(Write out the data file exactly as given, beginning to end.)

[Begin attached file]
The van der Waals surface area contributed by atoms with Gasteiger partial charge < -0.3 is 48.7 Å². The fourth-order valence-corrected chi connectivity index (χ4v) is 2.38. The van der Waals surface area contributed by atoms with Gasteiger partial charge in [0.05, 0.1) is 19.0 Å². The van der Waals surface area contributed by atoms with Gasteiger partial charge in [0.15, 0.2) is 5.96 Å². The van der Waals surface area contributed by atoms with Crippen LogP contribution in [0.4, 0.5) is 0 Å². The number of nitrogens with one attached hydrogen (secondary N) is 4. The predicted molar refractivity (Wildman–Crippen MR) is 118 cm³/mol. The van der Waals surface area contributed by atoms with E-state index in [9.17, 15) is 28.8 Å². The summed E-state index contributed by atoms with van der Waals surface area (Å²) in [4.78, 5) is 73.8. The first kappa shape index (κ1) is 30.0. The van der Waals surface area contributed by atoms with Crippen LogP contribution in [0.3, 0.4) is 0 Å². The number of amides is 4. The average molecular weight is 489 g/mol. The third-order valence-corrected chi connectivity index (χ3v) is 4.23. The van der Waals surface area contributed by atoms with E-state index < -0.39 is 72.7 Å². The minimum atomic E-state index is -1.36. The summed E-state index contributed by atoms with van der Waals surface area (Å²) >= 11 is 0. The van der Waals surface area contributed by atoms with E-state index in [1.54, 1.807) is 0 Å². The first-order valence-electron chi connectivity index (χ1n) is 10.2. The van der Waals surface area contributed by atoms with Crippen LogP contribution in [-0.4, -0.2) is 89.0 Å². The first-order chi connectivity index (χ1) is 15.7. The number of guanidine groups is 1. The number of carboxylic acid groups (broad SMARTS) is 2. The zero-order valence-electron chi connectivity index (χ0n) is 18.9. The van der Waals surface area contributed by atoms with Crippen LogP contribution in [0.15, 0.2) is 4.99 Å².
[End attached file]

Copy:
The van der Waals surface area contributed by atoms with Gasteiger partial charge < -0.3 is 48.7 Å². The fourth-order valence-corrected chi connectivity index (χ4v) is 2.38. The van der Waals surface area contributed by atoms with Gasteiger partial charge in [0.05, 0.1) is 19.0 Å². The van der Waals surface area contributed by atoms with Gasteiger partial charge in [0.15, 0.2) is 5.96 Å². The van der Waals surface area contributed by atoms with Crippen LogP contribution in [0.4, 0.5) is 0 Å². The number of nitrogens with one attached hydrogen (secondary N) is 4. The predicted molar refractivity (Wildman–Crippen MR) is 118 cm³/mol. The van der Waals surface area contributed by atoms with E-state index in [9.17, 15) is 28.8 Å². The summed E-state index contributed by atoms with van der Waals surface area (Å²) in [4.78, 5) is 73.8. The first kappa shape index (κ1) is 30.0. The van der Waals surface area contributed by atoms with Crippen LogP contribution in [0.3, 0.4) is 0 Å². The number of amides is 4. The average molecular weight is 489 g/mol. The third-order valence-corrected chi connectivity index (χ3v) is 4.23. The van der Waals surface area contributed by atoms with E-state index < -0.39 is 72.7 Å². The minimum atomic E-state index is -1.36. The summed E-state index contributed by atoms with van der Waals surface area (Å²) >= 11 is 0. The van der Waals surface area contributed by atoms with E-state index in [1.54, 1.807) is 0 Å². The first-order valence-electron chi connectivity index (χ1n) is 10.2. The van der Waals surface area contributed by atoms with Crippen LogP contribution in [-0.4, -0.2) is 89.0 Å². The first-order chi connectivity index (χ1) is 15.7. The number of guanidine groups is 1. The number of carboxylic acid groups (broad SMARTS) is 2. The zero-order valence-electron chi connectivity index (χ0n) is 18.9. The van der Waals surface area contributed by atoms with Crippen LogP contribution in [0.15, 0.2) is 4.99 Å².